Water in Katama’s engine room caused by crack

The Katama was sidelined Sunday. -Rich Saltzberg

Updated Feb. 1

The Steamship Authority freight ferry Katama had “a four-inch crack in the shell plating of the vessel” that caused a “small amount of pooled water” in the ferry’s engine room shortly before 11:30 am Sunday, according to SSA spokesman Sean Driscoll. The incident forced the SSA to cancel Katama’s crossings on Sunday, and on Monday the extent of the problem with the ferry became more clear.

“The crack was slightly aft of amidships [the center line between the stern and bow] and essentially dead center between the port and starboard sides,” Driscoll told The Times. “A temporary repair was made with epoxy last night by a diver to allow the vessel to be transported to Fairhaven. The vessel will need to be dry-docked for permanent repairs to be made, so we are in the process of determining our options for that work.”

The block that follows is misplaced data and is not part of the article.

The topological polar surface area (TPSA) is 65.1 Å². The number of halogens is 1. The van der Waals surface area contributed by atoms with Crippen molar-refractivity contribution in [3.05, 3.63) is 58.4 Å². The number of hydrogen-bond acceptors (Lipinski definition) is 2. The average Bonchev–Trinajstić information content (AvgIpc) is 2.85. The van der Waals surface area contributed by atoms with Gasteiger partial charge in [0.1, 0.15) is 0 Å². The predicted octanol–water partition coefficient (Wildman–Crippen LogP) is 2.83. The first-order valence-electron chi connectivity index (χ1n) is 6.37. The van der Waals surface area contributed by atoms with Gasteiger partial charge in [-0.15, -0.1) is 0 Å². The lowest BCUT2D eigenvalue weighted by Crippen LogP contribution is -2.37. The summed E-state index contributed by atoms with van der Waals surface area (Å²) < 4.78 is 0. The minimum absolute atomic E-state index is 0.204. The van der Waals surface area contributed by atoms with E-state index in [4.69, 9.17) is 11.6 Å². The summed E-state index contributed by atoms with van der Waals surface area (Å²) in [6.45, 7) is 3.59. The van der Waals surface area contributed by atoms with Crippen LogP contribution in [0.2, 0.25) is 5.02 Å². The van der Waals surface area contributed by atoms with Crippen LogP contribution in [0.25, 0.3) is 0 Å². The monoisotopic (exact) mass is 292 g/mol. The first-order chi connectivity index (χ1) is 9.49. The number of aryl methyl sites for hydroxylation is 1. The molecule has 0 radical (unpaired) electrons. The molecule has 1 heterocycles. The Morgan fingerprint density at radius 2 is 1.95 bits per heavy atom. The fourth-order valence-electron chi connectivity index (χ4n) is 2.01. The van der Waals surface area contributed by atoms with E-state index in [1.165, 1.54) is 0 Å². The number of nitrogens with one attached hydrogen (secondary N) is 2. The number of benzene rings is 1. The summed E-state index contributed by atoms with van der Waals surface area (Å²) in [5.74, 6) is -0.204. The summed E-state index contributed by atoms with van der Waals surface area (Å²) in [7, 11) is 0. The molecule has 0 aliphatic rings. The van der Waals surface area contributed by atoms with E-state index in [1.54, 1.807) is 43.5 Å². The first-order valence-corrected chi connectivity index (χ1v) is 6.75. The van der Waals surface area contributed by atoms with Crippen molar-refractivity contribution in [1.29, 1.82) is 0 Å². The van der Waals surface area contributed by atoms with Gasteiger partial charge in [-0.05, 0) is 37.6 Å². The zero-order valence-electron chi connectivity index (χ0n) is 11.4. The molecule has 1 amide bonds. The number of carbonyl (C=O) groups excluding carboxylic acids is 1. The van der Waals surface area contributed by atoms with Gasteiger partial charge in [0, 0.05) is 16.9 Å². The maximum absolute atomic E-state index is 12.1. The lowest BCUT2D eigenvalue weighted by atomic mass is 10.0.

Because of the problem with the ferry, the SSA transferred two cars, each with two passengers, to the MV Martha’s Vineyard for passage to Vineyard Haven, according to Driscoll. “At no point was the safety of the passengers or the seven crew members on board at risk. The vessel’s 12:20 pm departures from Vineyard Haven and its next round trip, which was the last scheduled for the day, were canceled as a result. Vehicles that were booked for travel on board the M/V Katama were accommodated on other Authority vessels.”

On Sunday, Coast Guard Petty Officer Amanda Wyrick described the problem as “water in the hull,” not near a bilge. Wyrick said the SSA notified the Coast Guard of the problem. Wyrick said the SSA was able to wet-vac up the water.

Driscoll noted the Sankaty took over for the Katama Monday morning. 

Updated to provide more details.